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[Pages 11 - 17]

Political History

by Nachman Blumenthal, editor

Translated by Miriam Beckerman

Edited by Myrna Neuringer Levy

(Sources are lacking that would help determine when this city was established, but from its name we can assume that it was established in medieval times because “Bora” means forests. The reason why it was called Borchov was that trees had to be cut down before the city was established.)

There are no documents that make it possible to resurrect the history of the Jews in Borchov from the very beginning......, but it is believed that Jews had already settled there at the end of the 16th century. They occupied themselves with trade. There was a trade route that went through the village, from Tarnopol to Chortkov to Okip. In our day Okip was a very neglected place on the border of Poland, Russia and Romania. In former times it was a fortress and trading center. The trade route continued to Hatin and Yaz, in Turkey. There was another trade route that led to Kiev.

In 1629, the city belonged to the Polish kingdom. The Polish King, Zigmund III gave permission to hold markets four times a year. The Jews had their market [“yarid”] in Borchov every Thursday. This allowed the city to develop as a market town. They used to deal with horses, cows, and agricultural products. The hand weavers would also bring their products made of coarse material, which were known all around the area for their quality.

The city belonged to the Polish kingdom, under Podolya jurisdiction.

In 1648/49 there were terrible pogroms during the Chmielnitski revolt. The city was robbed and destroyed by the Cossacks. After this great destruction, the Vaad Arba Atzod [Hebrew: “Council for Four Lands”] was founded in Lublin in 1651. This was a very important council. In a book “Hayivon” [The Greek] that came out in 1655, it is claimed that 742 Kehillas [communities where Jews lived] were destroyed and more than 600,000 souls were killed. “The writer actually names the communities which were liquidated.”

The writer also names places close to Borchov which were destroyed.

In addition to other rulings, the Vaad prohibited anyone from living in Poldolya and the Ukraine because of the pogroms that took place. It seems that this herem [ruling] was not completely observed. In other words, in spite of the fact that Jews were not supposed to live there, some went back. A few years later, in 1655, Cossacks and Russians destroyed the city of Lublin in another pogrom. So after that there was no point in prohibiting Jews from living in Podolya because Lublin had been destroyed. The poverty of the Jews was unimaginable.

All of Poland was ultimately destroyed by the Cossacks, the Tartars and the Russians. Even the Swedes participated in the destruction. After all this destruction the noblemen were interested in rebuilding the land, so they invited the Jews back. [This is repeated over and over again in European history.]

From 1672 to 1699 Turkey ruled Podolya and the Sultan Mohammed IV showed a good attitude towards Jews; he let them settle wherever they wanted and abandoned all the former restrictions. In 1699 Poldolya, including Borchov, was returned to Polish rule.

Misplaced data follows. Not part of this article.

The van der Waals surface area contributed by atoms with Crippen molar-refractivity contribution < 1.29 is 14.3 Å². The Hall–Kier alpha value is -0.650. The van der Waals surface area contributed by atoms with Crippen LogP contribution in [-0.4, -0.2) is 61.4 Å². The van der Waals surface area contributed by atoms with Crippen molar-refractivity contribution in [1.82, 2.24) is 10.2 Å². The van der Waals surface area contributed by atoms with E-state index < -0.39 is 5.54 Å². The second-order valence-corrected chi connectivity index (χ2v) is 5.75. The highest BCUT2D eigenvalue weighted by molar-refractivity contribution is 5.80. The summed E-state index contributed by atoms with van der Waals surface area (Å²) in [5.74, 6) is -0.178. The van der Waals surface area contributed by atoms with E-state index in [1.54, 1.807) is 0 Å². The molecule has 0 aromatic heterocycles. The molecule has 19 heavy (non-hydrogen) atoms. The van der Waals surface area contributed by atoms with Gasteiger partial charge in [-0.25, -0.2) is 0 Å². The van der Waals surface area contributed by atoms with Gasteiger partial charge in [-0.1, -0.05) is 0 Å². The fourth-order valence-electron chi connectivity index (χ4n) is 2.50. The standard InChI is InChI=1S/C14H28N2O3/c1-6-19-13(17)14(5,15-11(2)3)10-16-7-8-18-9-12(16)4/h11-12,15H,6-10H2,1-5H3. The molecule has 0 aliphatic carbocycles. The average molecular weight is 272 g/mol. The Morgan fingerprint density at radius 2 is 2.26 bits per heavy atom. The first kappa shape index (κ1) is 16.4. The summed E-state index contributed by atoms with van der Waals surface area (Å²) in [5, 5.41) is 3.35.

During the first split of Poland in 1772, Galicia, with a large part of Podolya including Borchov was ceded to Austria. In 1780 the city fell into different hands. In 1809, during the Napoleonic Wars, the Russians took it over and they did not show any hatred to the Jews. In fact, Theils, who was the governor of Tarnopol, actually took an interest in establishing synagogues for Jews.

According to the decision of the Congress of Vienna in 1815, the Tarnopol county is returned to Austria and the River “Zbruch” becomes the border between the Austro - Hungarian Empire and Czarist Russia. That's how the situation existed until 1914 when the Russians entered Galicia and remained there for approximately three years. The shtetl Borchov is part of this area.

After the Russians were chased out, the Austro - German soldiers took over not only the former part of Galicia but they went further and captured the Ukraine, including the capital, Kiev. When the Austro - Hungarian Empire fell apart in November,1918, there arose for a short time in eastern Galicia the independent Western Ukrainian Republic, which after approximately a year's time, was liquidated by the Polish army. (November,1919)

In the Polish - Soviet War, 1919/20, a portion of eastern Galicia was settled by the Red Army. But after the Poles won the war on the outskirts of Warsaw, which was called “The Miracle by the Vistula', the Soviets left Galicia.

According to the peace agreement reached between Poland and the Red Army in Riga in 1921, Galicia was divided and the “Zbruch” River was the dividing line between Poland and the Soviet Republic. Between the years 1920 - 1939 there were two nations governing this area, Poland and the Soviet Republic.

It was only after WW II, in 1944, that both sides of the river were taken over by the Soviets and this united the two parts of Galicia again. Eastern Galicia had become a part of the Soviet Union during the October Revolution in 1917.

For generations, the area of which Borchov is a part, went from one nation to another and until WW I there was no tradition of loyalty regarding the one time “friends” who ruled. The people, especially the Jews, assumed that the city was always an Austrian city and they were convinced that “our Caesar” was in Vienna, neither Warsaw, nor in Kiev. They were very proud of this.

If, here or there, somebody recalled that in distant times the Poles, the Russians and the Turks ruled, they considered these as incidental happenings, temporary situations that passed and will never return. As far as my memory serves me, even the Poles and the Ukrainians living in this area looked to Vienna. A recognizable change [in this attitude] occurred during WW I.

Trade and Taxes

Until the breakup of Poland in 1772, there was no border. The settlements of Hatin and Yaz were actually fortresses that protected Poland against the Turks. The same role was played by other fortresses, including Skala, that protected Poland from the Tartars.